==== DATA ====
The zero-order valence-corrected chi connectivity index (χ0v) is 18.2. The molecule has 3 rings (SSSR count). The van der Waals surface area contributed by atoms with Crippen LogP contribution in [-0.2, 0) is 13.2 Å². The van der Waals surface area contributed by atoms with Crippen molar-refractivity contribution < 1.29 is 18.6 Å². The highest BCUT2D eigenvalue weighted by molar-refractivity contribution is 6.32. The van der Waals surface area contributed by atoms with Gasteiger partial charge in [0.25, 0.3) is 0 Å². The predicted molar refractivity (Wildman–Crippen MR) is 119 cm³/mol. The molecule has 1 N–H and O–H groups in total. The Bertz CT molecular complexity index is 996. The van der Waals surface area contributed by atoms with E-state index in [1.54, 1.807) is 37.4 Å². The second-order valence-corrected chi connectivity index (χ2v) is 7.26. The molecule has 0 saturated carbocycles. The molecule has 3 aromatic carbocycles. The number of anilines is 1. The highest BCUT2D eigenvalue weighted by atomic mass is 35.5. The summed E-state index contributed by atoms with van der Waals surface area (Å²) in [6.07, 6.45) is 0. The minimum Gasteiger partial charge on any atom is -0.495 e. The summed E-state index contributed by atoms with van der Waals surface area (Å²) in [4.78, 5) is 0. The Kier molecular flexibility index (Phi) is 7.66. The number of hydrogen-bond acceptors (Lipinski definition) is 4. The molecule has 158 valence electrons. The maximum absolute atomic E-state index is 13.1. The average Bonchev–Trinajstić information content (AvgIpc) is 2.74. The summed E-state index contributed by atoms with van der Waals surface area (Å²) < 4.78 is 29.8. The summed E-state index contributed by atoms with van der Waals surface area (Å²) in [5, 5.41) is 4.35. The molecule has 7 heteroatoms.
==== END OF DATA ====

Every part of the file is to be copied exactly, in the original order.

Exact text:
The zero-order valence-corrected chi connectivity index (χ0v) is 18.2. The molecule has 3 rings (SSSR count). The van der Waals surface area contributed by atoms with Crippen LogP contribution in [-0.2, 0) is 13.2 Å². The van der Waals surface area contributed by atoms with Crippen molar-refractivity contribution < 1.29 is 18.6 Å². The highest BCUT2D eigenvalue weighted by molar-refractivity contribution is 6.32. The van der Waals surface area contributed by atoms with Gasteiger partial charge in [0.25, 0.3) is 0 Å². The predicted molar refractivity (Wildman–Crippen MR) is 119 cm³/mol. The molecule has 1 N–H and O–H groups in total. The Bertz CT molecular complexity index is 996. The van der Waals surface area contributed by atoms with E-state index in [1.54, 1.807) is 37.4 Å². The second-order valence-corrected chi connectivity index (χ2v) is 7.26. The molecule has 0 saturated carbocycles. The molecule has 3 aromatic carbocycles. The number of anilines is 1. The highest BCUT2D eigenvalue weighted by atomic mass is 35.5. The summed E-state index contributed by atoms with van der Waals surface area (Å²) in [6.07, 6.45) is 0. The minimum Gasteiger partial charge on any atom is -0.495 e. The summed E-state index contributed by atoms with van der Waals surface area (Å²) in [4.78, 5) is 0. The Kier molecular flexibility index (Phi) is 7.66. The number of hydrogen-bond acceptors (Lipinski definition) is 4. The molecule has 158 valence electrons. The maximum absolute atomic E-state index is 13.1. The average Bonchev–Trinajstić information content (AvgIpc) is 2.74. The summed E-state index contributed by atoms with van der Waals surface area (Å²) < 4.78 is 29.8. The summed E-state index contributed by atoms with van der Waals surface area (Å²) in [5, 5.41) is 4.35. The molecule has 7 heteroatoms.